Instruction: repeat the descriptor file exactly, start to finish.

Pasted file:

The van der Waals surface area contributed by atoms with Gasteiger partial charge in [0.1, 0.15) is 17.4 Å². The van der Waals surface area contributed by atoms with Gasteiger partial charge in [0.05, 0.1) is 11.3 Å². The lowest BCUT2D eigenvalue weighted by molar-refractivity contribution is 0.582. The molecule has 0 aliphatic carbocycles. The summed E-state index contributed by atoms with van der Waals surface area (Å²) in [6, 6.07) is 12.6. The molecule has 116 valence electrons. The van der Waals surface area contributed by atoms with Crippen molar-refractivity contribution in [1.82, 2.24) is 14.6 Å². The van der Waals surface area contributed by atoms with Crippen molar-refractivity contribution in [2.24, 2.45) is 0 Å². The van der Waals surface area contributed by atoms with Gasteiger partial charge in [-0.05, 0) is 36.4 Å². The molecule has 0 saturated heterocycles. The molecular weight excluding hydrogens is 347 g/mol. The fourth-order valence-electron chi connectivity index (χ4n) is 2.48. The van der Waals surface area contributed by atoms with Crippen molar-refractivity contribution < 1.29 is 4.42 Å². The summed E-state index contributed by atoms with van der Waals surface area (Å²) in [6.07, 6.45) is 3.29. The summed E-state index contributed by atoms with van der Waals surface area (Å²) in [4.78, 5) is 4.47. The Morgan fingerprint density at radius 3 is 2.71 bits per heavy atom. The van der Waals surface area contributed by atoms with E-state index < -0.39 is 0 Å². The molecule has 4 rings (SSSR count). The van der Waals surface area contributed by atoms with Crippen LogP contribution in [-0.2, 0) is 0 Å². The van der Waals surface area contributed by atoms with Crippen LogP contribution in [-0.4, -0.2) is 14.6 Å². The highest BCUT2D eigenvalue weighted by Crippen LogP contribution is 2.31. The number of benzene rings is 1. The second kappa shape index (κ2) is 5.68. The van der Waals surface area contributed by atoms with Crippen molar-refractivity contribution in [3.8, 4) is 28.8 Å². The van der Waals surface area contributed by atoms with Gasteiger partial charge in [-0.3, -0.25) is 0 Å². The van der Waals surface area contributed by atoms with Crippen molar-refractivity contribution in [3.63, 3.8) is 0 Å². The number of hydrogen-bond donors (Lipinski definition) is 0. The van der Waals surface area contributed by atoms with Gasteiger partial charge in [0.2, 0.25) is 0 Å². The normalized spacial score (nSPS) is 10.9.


The van der Waals surface area contributed by atoms with Gasteiger partial charge in [0.1, 0.15) is 17.4 Å². The van der Waals surface area contributed by atoms with Gasteiger partial charge in [0.05, 0.1) is 11.3 Å². The lowest BCUT2D eigenvalue weighted by molar-refractivity contribution is 0.582. The molecule has 0 aliphatic carbocycles. The summed E-state index contributed by atoms with van der Waals surface area (Å²) in [6, 6.07) is 12.6. The molecule has 116 valence electrons. The van der Waals surface area contributed by atoms with Crippen molar-refractivity contribution in [1.82, 2.24) is 14.6 Å². The van der Waals surface area contributed by atoms with Crippen molar-refractivity contribution in [2.24, 2.45) is 0 Å². The van der Waals surface area contributed by atoms with Gasteiger partial charge in [-0.05, 0) is 36.4 Å². The molecule has 0 saturated heterocycles. The molecular weight excluding hydrogens is 347 g/mol. The fourth-order valence-electron chi connectivity index (χ4n) is 2.48. The van der Waals surface area contributed by atoms with Crippen molar-refractivity contribution < 1.29 is 4.42 Å². The summed E-state index contributed by atoms with van der Waals surface area (Å²) in [6.07, 6.45) is 3.29. The summed E-state index contributed by atoms with van der Waals surface area (Å²) in [4.78, 5) is 4.47. The Morgan fingerprint density at radius 3 is 2.71 bits per heavy atom. The van der Waals surface area contributed by atoms with E-state index < -0.39 is 0 Å². The molecule has 4 rings (SSSR count). The van der Waals surface area contributed by atoms with Crippen LogP contribution in [-0.2, 0) is 0 Å². The van der Waals surface area contributed by atoms with Crippen LogP contribution in [-0.4, -0.2) is 14.6 Å². The highest BCUT2D eigenvalue weighted by Crippen LogP contribution is 2.31. The number of benzene rings is 1. The second kappa shape index (κ2) is 5.68. The van der Waals surface area contributed by atoms with Crippen molar-refractivity contribution in [3.8, 4) is 28.8 Å². The van der Waals surface area contributed by atoms with Gasteiger partial charge in [-0.3, -0.25) is 0 Å². The van der Waals surface area contributed by atoms with Crippen molar-refractivity contribution in [3.63, 3.8) is 0 Å². The number of hydrogen-bond donors (Lipinski definition) is 0. The van der Waals surface area contributed by atoms with Gasteiger partial charge in [0.2, 0.25) is 0 Å². The normalized spacial score (nSPS) is 10.9.